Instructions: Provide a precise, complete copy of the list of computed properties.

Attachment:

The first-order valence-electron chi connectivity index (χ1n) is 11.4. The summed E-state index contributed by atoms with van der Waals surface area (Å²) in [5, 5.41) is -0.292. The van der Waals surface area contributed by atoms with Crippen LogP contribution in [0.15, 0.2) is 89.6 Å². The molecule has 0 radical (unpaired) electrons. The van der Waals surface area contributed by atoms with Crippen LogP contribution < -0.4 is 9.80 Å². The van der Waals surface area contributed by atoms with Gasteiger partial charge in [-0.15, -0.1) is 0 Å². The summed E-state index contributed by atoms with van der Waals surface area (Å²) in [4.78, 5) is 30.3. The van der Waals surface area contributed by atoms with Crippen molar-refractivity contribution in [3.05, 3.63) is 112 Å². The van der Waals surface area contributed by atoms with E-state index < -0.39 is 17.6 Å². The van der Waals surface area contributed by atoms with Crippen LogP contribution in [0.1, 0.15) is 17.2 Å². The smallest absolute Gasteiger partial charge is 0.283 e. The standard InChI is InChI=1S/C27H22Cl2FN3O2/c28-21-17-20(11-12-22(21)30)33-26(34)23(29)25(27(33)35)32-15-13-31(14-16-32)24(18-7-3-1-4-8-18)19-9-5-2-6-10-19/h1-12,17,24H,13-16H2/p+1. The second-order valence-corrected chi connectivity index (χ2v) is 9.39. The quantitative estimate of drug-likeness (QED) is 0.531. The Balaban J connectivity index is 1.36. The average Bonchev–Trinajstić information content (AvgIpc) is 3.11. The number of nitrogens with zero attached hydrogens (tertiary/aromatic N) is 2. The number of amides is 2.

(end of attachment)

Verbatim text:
The first-order valence-electron chi connectivity index (χ1n) is 11.4. The summed E-state index contributed by atoms with van der Waals surface area (Å²) in [5, 5.41) is -0.292. The van der Waals surface area contributed by atoms with Crippen LogP contribution in [0.15, 0.2) is 89.6 Å². The molecule has 0 radical (unpaired) electrons. The van der Waals surface area contributed by atoms with Crippen LogP contribution < -0.4 is 9.80 Å². The van der Waals surface area contributed by atoms with Gasteiger partial charge in [-0.15, -0.1) is 0 Å². The summed E-state index contributed by atoms with van der Waals surface area (Å²) in [4.78, 5) is 30.3. The van der Waals surface area contributed by atoms with Crippen molar-refractivity contribution in [3.05, 3.63) is 112 Å². The van der Waals surface area contributed by atoms with E-state index < -0.39 is 17.6 Å². The van der Waals surface area contributed by atoms with Crippen LogP contribution in [0.1, 0.15) is 17.2 Å². The smallest absolute Gasteiger partial charge is 0.283 e. The standard InChI is InChI=1S/C27H22Cl2FN3O2/c28-21-17-20(11-12-22(21)30)33-26(34)23(29)25(27(33)35)32-15-13-31(14-16-32)24(18-7-3-1-4-8-18)19-9-5-2-6-10-19/h1-12,17,24H,13-16H2/p+1. The second-order valence-corrected chi connectivity index (χ2v) is 9.39. The quantitative estimate of drug-likeness (QED) is 0.531. The Balaban J connectivity index is 1.36. The average Bonchev–Trinajstić information content (AvgIpc) is 3.11. The number of nitrogens with zero attached hydrogens (tertiary/aromatic N) is 2. The number of amides is 2.